Even though I was still freelancing on the side, I wasn’t nearly as focused as I should have been. To be honest, I was lazy because I knew I had a paycheck coming every week. But, once I was downsized out of that job, I vowed never to work for anyone else again. 

And knock wood, I haven’t.

But let me tell ya, it hasn’t been without its perils. I’ve had to borrow to pay my mortgage a few times; write articles for pay for sites like AssociatedContent.com to pay bills (where the pay can literally be $3/article); and forget  getting nails and hair done and other stuff like that.

Luckily, I discovered SEO writing in the fall of 2007, and my income increased dramatically. This led to my eventual success today because it:

Taught me about SEO;

Which taught me how to market on line;

Which meant I made more money from selling my ebooks and affiliate products;

Which freed up more time to work on writing more ebooks;

Which led to having to take on fewer freelance writing projects;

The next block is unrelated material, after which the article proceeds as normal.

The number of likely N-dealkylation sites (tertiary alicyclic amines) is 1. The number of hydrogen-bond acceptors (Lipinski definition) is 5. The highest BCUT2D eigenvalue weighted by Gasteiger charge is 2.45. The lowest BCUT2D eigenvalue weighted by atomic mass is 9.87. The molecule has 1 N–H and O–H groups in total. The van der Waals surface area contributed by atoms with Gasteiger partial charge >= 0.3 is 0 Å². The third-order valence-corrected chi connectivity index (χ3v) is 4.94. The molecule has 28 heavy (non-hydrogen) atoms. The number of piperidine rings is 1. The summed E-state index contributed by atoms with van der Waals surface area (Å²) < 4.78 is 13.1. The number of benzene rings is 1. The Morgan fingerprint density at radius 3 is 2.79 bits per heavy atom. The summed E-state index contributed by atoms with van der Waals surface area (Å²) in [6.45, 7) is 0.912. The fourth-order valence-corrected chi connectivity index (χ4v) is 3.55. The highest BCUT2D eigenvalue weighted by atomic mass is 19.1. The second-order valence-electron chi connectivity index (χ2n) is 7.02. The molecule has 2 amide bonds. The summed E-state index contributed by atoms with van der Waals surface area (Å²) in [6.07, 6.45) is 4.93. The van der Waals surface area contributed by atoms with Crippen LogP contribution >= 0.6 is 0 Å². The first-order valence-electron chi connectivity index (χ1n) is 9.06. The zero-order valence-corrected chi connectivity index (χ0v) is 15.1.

Which led to making even more money from my own products . . .

Which will eventually lead to total financial freedom (I see this light at the end of the tunnel).

But I worked my tail off – nights, weekends and HOLIDAYS.

Why, as a Freelancer, Holidays are One of My Favorite Times to Work 

Holidays are one of my favorite times to work because there’s no pressure to answer email, interact on social media and meet deadlines. This year, I’m working on – what else – my ebook goal (working now on one entitled how to create an online writing profile — one that lands writing jobs — fast!).

This brings me to the title of this post, ie, one of my “success secrets” for becoming a full-time freelancer – which is, have fun with friends and family during the holidays. But, particularly if you’re working and want to one day become a full-time freelancer, carve out some “freelance business” time.